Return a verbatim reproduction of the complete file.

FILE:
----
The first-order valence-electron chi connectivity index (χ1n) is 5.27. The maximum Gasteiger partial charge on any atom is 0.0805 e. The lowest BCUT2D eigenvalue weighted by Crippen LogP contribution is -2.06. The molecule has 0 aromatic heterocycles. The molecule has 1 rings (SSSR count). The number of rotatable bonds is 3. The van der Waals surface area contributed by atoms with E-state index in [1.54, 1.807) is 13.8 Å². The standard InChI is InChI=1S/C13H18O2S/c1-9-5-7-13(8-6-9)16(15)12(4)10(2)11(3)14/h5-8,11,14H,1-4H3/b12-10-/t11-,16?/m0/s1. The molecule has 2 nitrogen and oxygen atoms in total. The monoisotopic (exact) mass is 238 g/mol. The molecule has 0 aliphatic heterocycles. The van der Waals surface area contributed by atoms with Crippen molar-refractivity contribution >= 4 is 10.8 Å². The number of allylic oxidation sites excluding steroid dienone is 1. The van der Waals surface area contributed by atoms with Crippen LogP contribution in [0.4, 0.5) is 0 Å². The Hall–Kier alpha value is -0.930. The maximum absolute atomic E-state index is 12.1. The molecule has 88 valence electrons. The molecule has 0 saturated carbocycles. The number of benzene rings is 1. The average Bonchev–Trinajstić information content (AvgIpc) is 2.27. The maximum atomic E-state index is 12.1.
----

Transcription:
The first-order valence-electron chi connectivity index (χ1n) is 5.27. The maximum Gasteiger partial charge on any atom is 0.0805 e. The lowest BCUT2D eigenvalue weighted by Crippen LogP contribution is -2.06. The molecule has 0 aromatic heterocycles. The molecule has 1 rings (SSSR count). The number of rotatable bonds is 3. The van der Waals surface area contributed by atoms with E-state index in [1.54, 1.807) is 13.8 Å². The standard InChI is InChI=1S/C13H18O2S/c1-9-5-7-13(8-6-9)16(15)12(4)10(2)11(3)14/h5-8,11,14H,1-4H3/b12-10-/t11-,16?/m0/s1. The molecule has 2 nitrogen and oxygen atoms in total. The monoisotopic (exact) mass is 238 g/mol. The molecule has 0 aliphatic heterocycles. The van der Waals surface area contributed by atoms with Crippen molar-refractivity contribution >= 4 is 10.8 Å². The number of allylic oxidation sites excluding steroid dienone is 1. The van der Waals surface area contributed by atoms with Crippen LogP contribution in [0.4, 0.5) is 0 Å². The Hall–Kier alpha value is -0.930. The maximum absolute atomic E-state index is 12.1. The molecule has 88 valence electrons. The molecule has 0 saturated carbocycles. The number of benzene rings is 1. The average Bonchev–Trinajstić information content (AvgIpc) is 2.27. The maximum atomic E-state index is 12.1.